On July 18, the Senate accepted a unanimous consent resolution that formally requested the Senate to move to conference on the Farm Bill. In sending the Farm Bill to the House, the Senate had to place its text into the shell of the House-passed bill, which the House sent to the chamber earlier this week, because the Senate text contains finance measures that the House cannot consider, as financing measures must originate in the House. Thus, the Senate Farm Bill will have a new House bill number going forward. Chairwoman of the Senate Agriculture Committee Debbie Stabenow (D-MI) also requested the appointment of Senate conferees consisting of seven Democrats and five Republicans.
Although informal talks have been happening between the Senate and the House on conferencing the Farm Bill, it does not appear as if the House will initiate formal steps to conference the bill until the House passes a nutrition bill. It appears that House Majority Leader Eric Cantor (R-VA) has convened a working group of 16-20 members, including him, to assist in drafting a nutrition bill. The members of the working group include: Reps. Frank Lucas (R-OK); Marsha Blackburn (R-TN); Renee Ellmers (R-NC); Bob Goodlatte (R-VA); Lynn Jenkins (R-KS); Jim Jordan (R-OH); Steve King (R-IA); Tom Marino (R-PA); Kristi Noem (R-SD); Tom Reed (R-NY); Keith Rothfus (R-PA); Steve Scalise (R-LA); Steve Southerland (R-FL); Marlin Stutzman (R-IN); and Todd Young (R-IN). Thus far, no Democrats have been included in the drafting of the bill. As discussed in last week’s edition of Capital Thinking, this nutrition bill would like to overhaul the Supplemental Nutrition Assistance Program (SNAP).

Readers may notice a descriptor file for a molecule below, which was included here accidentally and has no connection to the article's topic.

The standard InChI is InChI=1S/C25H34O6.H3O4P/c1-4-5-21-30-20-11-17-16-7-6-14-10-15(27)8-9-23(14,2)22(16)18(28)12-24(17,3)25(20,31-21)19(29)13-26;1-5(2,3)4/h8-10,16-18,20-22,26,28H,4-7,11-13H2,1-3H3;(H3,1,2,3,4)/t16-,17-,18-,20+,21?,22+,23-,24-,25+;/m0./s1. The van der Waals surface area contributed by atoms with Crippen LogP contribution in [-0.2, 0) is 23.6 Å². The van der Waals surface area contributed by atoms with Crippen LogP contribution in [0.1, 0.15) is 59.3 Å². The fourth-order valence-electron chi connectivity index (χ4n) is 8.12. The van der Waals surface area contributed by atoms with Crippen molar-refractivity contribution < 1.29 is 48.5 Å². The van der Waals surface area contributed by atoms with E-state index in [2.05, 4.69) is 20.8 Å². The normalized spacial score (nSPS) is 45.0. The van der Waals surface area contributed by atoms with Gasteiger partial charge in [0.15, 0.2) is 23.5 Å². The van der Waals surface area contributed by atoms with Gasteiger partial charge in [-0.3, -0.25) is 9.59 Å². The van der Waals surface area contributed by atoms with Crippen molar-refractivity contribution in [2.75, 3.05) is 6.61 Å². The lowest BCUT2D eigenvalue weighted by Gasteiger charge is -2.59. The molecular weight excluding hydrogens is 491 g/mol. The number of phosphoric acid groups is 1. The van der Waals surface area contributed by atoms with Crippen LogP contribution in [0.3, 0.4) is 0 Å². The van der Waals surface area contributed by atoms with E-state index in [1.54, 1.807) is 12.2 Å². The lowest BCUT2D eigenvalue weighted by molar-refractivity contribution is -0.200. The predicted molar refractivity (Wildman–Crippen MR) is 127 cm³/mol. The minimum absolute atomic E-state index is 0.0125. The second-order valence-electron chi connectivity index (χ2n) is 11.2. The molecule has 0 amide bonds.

On the Democratic side, 28 Democrats, including Rep. Jim McGovern (D-MA), sent a letter on July 18 to the Republican leadership calling for a hearing on the nutrition title. Chairman Frank Lucas (R-OK) has indicated that no such hearing has taken place.
We expect that there will be no further movement on agriculture-related legislation, including the FY 2014 Agriculture appropriations bill, until a nutrition bill has been put up for a vote on the floor. Given the timeline of events, it is highly likely that the Farm Bill will expire on September 30, 2013.